Why You Should Teach Your Kid To Cook

I recently wrote a piece for Your Teen Magazine making the case for why every teen should know how to cook. If you have been following me for any length of time you will probably know that I enjoy cooking immensely, and I feel very comfortable in the kitchen.

This wasn’t always the case. As I write in the article, I grew up not knowing how to cook, and I went away to college having not even the most basic of skills. I think knowing how to perform the most common “adult” tasks such as cooking, cleaning, and laundry are essential for every teenager. I went to college not knowing how to do any of those things, which looking back seems unbelievable.

I believe that one of the main goals in raising a child is to help them become productive adults who can get along well in the world. This means having good social skills, being able to have a conversation with an adult, and knowing how to shake hands. In my opinion it also means knowing things like how to make an entire meal from scratch, how to chop and dice using the appropriate chef’s knives, and how to make cooking calculations in your head (ie: four tablespoons = 1/4 cup).

Teaching your kids how to cook can be messy and frustrating. My daughter has been in the kitchen with me since she was a baby. There has been a lot of spilling and mistakes over the years, and moments when I would just rather do it myself.  But just this past weekend she made a healthy banana blueberry bread from scratch that turned out beautifully. It made me realize it was all worthwhile.

These “soft skills” are just as essential in building a capable adult as all the other skills we want our kids to have. It gives them confidence, allowing them to begin their young adult lives with a head start.

I’m curious: what was your experience growing up. Did you leave for college or other post-high school adventure knowing essential “adult” skills? If so, how did it help you in other aspects of your life? Is there anything you wished you had done differently with your own kids? Comment below!

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Make Each Day Of The Week Unique (plus a new carnitas recipe!)

I wrote a post in July about my new dinner plan, which is to “make each day of the week unique”. You can read about it here. I’m excited to be implementing it now that the school year has started and things have gotten pretty busy with sports practices\matches, theater set design, and orchestra rehearsals for my daughter, and meetings for me and my husband. More than ever, I need focus when it comes to meal planning. The premise is to assign each day of the week a theme (Meatless Monday, Taco Tuesday, etc) so that it’s easier to plan the week’s recipes.

When I was poring over recipes yesterday morning trying to figure out what to make this week, it was so much easier to decide using my new system. I’m telling you, I am really on to something here!

Here is this week’s dinner plan. Thursdays are kind of a catch-all day. We usually have a good amount of leftovers in the fridge, and sometimes we will just fend for ourselves. On Friday, without exception, we go out or order in. The kitchen is always closed. This tradition has been going on since my 13 year old was a baby and I look forward to it every week. On Sundays we get together with our close friends and neighbors for our Crappy Dinner Party which I cannot recommend highly enough. Dinner Plan

Next week for “Taco Tuesday” I have promised my family I would make these Pork Carnitas. I made them for a friend on Saturday in my Instant Pot and they were so good (and very easy)!

Here’s to a great fall ahead!

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Easy Dinner Plan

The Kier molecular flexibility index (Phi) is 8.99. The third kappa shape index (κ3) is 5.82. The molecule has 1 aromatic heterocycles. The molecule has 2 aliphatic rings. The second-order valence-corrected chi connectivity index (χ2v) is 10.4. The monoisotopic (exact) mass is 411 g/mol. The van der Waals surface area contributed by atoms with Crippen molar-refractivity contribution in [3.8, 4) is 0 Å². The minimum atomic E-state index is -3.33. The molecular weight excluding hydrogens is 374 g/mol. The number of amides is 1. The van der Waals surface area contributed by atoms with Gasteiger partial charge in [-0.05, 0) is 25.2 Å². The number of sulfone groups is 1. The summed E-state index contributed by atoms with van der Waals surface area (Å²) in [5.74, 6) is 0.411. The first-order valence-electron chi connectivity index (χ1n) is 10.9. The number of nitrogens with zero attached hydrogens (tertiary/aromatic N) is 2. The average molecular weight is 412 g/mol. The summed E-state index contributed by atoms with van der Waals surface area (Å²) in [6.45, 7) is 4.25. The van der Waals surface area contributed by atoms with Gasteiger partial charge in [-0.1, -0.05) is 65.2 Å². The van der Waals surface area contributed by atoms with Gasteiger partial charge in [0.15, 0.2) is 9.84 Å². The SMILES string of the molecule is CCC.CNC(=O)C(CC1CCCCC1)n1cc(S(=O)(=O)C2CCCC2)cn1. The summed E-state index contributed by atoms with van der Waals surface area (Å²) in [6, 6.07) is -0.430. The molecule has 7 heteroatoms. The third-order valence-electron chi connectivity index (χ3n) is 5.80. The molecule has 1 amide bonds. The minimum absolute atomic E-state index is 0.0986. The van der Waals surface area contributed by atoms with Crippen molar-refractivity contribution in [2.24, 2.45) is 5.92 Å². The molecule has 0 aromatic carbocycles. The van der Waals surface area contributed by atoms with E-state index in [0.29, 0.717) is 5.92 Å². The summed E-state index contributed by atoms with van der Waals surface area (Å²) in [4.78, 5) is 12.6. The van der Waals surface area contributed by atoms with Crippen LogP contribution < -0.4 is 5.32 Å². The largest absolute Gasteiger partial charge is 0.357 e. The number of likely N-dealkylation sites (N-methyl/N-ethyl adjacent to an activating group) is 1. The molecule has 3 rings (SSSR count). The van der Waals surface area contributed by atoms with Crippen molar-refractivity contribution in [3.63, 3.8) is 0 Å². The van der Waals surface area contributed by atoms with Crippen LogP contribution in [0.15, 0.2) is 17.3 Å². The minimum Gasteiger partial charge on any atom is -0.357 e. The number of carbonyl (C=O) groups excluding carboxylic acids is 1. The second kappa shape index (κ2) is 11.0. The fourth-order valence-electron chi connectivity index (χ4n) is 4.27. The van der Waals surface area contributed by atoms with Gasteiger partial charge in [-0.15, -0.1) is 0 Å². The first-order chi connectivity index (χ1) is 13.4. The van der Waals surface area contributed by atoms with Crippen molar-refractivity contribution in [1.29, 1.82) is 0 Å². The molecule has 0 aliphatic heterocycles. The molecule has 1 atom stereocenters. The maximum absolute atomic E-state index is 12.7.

cookbook

Most every Sunday I sit down with a mixture of cookbooks, magazines, recipe files and swirling thoughts to try to map out the next week’s dinner menus. I collect cookbooks and recipes the way some people collect baseball cards or coins. I love recipes, I can’t get enough of them, but there are SO. MANY. And when it comes time to figure out weeknight meals I do feel sometimes as though I need a little guidance.

I read a tip somewhere recently to make each day of the week a unique *type* of cuisine to help guide things along. Taco Tuesday is a popular night, but can you really eat tacos every week without someone in your family complaining that they are getting sick of them by month six (I mean, in my family the answer is no, but I realize we don’t represent all families)? So instead of tacos, you could designate Tuesdays for Mexican food night. Rather than it just serving tacos, you could also incorporate an easy pozole , burritos, chilaquiles, make your own Chipotle bowls, etc.

This tip was kind of a big deal for me, and I laid out a plan for our week that I think will work nicely. Every so often, maybe quarterly, I can mix things up a bit so that I have a chance to use all my recipes that I love so much.  This plan will work well during the school year, when we are on a little bit more of a regular schedule.

Here’s my weekly plan:

Monday: Meatless Monday (usually a pasta or another grain)

Tuesday: Taco Tuesday (or any Mexican inspired dish like chilaquiles, burritos, or this Easy Posole)

Wednesday: Fish (salmon, poke bowls, shrimp kebabs, etc)

Thursday: Leftovers

Friday: KITCHEN IS CLOSED, OUT TO EAT

Saturday: John grills or smokes meat

Sunday: Comforting soup or a roast, or any other more complicated, time consuming dish that sounds good

I am really excited about this new approach to planning meals, and I think it’s going to work well for us.

Do you use a system like this? How does it work for you? What are you ideas for days of the week? Please leave a comment below!

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Midweek Mashup: Taco seasoning recipe, a cell phone contract for teens, and 13 easy yoga poses for stress.

MIDWEEK MASHUP

School is back in session and that means we could all use some tips on how to make things easier and more streamlined. Even if you don’t have kids in school, these tips are sure to be useful!

Why buy taco seasoning at the store which contains fillers and other weird ingredients when it’s cheaper and almost just as easy to make your own? Yesterday was Taco Tuesday at our house and I whipped together this easy recipe, with some left over for next time. Make a huge batch and seal it up and use it for several months! TACO SEASONING.